Understanding what judges consider in sentencing

The increased community interest in sentencing cases is welcome, and should be accompanied by a better understanding of the principles that guide sentencing decisions

There appears to be a marked increase in interest recently in local sentencing cases among the public in Singapore. As sentencing scholars Julian Roberts and Jan de Keijser, from the University of Oxford and Leiden University respectively, have pointed out, sentencing is a process where a court imposes a legal punishment on behalf of the community in which the crime is committed. Therefore, in my view, it can be a positive and encouraging development when members of a community become more interested in the sentencing system. To this end, it might be useful to take this opportunity to elaborate on three broad aspects of sentencing.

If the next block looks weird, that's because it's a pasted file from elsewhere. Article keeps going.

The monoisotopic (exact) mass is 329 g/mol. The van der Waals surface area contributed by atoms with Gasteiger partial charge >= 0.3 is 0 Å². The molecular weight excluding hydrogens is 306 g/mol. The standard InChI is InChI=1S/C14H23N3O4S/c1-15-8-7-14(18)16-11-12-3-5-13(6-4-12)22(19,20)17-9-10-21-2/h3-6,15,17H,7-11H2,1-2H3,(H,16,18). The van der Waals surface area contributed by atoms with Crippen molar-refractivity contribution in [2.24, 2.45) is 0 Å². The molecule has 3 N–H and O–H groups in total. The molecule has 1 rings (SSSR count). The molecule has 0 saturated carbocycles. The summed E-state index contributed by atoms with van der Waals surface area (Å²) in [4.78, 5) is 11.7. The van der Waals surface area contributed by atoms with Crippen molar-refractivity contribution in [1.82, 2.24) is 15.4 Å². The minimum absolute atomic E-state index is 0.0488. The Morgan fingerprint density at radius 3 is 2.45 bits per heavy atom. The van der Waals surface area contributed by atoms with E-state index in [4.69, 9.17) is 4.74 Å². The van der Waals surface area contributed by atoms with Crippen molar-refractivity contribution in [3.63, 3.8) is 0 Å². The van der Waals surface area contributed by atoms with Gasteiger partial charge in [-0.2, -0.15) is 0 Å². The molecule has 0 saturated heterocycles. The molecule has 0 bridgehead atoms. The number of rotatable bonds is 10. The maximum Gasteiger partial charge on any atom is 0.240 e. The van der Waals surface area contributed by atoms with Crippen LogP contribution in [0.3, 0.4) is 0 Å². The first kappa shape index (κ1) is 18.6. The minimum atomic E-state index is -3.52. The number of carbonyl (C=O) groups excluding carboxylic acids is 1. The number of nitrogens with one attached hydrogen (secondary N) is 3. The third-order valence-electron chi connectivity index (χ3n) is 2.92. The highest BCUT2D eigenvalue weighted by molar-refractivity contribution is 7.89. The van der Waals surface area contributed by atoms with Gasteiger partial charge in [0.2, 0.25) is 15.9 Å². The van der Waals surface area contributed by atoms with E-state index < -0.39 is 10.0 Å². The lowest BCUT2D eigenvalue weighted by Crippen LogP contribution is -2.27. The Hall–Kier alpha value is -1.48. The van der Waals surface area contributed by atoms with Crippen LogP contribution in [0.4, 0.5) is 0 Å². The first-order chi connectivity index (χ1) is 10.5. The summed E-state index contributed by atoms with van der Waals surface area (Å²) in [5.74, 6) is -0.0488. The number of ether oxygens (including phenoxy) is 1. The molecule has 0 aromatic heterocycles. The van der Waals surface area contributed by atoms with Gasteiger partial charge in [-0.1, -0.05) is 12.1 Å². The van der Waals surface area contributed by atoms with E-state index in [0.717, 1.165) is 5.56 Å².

The first is that sentencing is a very fact-sensitive exercise. Courts around the world have observed that in sentencing, no two cases are ever exactly alike.

Please or to continue reading the full article. Learn more about ST PREMIUM.

Enjoy unlimited access to ST's best work

  • Exclusive stories and features on multiple devices
  • In-depth analyses and opinion pieces
  • ePaper and award-winning multimedia content
A version of this article appeared in the print edition of The Straits Times on August 15, 2020, with the headline 'Understanding what judges consider in sentencing'. Print Edition | Subscribe